The largest donations in the history of Manteca municipal politics were a pair of $5,000 checks written in the 2018 mayoral election.
One was a $5,000 donation to Steve DeBrum’s re-election campaign by the Punjabi-American Association of Manteca (PAAM).
The other $5,000 donation was made to Cantu by Eliberto Cantu of Texas.
DeBrum lost to Ben Cantu despite out spending him 2 to 1.
The second largest donation on record was $4,000 made by PAAM. It went to Debby Moorhead in 2010 in her unsuccessful effort to unseat them mayor Willie Weatherford.
In both elections the eventual winner devoted significantly more effort to in person campaigning and had a campaign organization that was more effective.
The donations underscore the dubious nature of limiting Manteca campaign donations to a lower level than the now $4,700 they will default to under state law if local jurisdictions it to not adopt their own per person cap on donations.
Limiting contributions are seen by some as a way of bringing about better election outcomes.
Of course when they mean “better election outcomes” they mean electing candidates who are in synch with their view of the world.
The Manteca City Council when they meet tonight at 7 p.m. will ponder whether to set lower donation limits. If they do so they will also take on the responsibility of enforcing such limits.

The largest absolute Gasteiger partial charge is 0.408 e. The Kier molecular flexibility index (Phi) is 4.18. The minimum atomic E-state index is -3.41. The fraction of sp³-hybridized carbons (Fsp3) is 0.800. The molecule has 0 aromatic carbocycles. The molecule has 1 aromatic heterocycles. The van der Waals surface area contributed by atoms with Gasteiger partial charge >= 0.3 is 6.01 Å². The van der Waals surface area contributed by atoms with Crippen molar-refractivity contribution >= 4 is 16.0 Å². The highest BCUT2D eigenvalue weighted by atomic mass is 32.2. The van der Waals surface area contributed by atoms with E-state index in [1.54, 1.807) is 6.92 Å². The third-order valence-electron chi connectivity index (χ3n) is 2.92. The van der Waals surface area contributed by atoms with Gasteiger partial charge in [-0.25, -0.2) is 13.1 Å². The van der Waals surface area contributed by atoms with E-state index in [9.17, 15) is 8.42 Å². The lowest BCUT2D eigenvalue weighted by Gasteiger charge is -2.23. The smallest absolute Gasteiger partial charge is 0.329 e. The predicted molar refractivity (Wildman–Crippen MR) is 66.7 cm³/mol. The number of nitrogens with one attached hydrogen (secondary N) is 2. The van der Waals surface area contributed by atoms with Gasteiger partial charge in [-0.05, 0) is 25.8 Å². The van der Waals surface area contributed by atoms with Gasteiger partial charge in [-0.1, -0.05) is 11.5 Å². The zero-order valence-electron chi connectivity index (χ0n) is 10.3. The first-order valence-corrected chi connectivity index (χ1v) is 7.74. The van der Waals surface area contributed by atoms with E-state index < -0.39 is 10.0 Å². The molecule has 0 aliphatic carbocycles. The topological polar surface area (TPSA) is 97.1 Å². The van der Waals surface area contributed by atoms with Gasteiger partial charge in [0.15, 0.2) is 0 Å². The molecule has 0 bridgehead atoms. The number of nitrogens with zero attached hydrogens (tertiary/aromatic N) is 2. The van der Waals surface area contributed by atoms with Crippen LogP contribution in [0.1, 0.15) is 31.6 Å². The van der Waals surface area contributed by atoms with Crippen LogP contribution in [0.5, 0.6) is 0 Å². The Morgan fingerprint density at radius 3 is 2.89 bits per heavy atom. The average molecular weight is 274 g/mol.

There is little doubt it is costing more to run for office given everything costs more from signs to mailers.
But is there a straight correlation between money spent and the election of a candidate?
The 2020 election, thanks to COVID-19 lockdowns, provided a pretty good insight as candidates were forced for the most part to abandon one-on-one contacts and group gatherings in favor of mailers, signs, and social media efforts.
Gary Singh was the highest vote getter in city history with 16,682 votes. He also set the fundraising record of $76,068. The second place finisher, Charlie Halford, spent $21,616 as opposed to the $40,000 plus Singh did. Singh topped Halford by 1,685 votes. Singh spent 100 percent more money but only got 1,685 votes or 12 percent more votes than the 14,497 Halford collected.
And Halford edged out the No. 3 finisher Debby Moorhead in spending months $21,616 to $20,269 but collected 70 percent more than her 8,503 votes.
Fred Cunha finished just 225 votes or 3 percent behind Moorhead despite being outspent roughly 3 to 1.
You can read the numbers a lot of ways but clearly having a lot of money did not necessarily translate into more votes per dollar spent for the council races.
So why aren’t people who push for election caps getting the results “they” want specifically on the local level?
First, there is the obvious answer that might qualify as the trite “inconvenient truth.”
The majority of people may not be all that dissatisfied with the direction Manteca is headed and view growth either as a fact of life or a necessary evil.
Second, outside of making their dissatisfaction known on social media and other platforms they are making no serious effort to organize a “movement” to get the change they want. Saying you’re going to start a recall or push for a specific government policy or even an amenity such as an aquatics center that there clearly weren’t a significant enough of people passionate about it other than to say they wanted one is a lot different than actually doing something about it.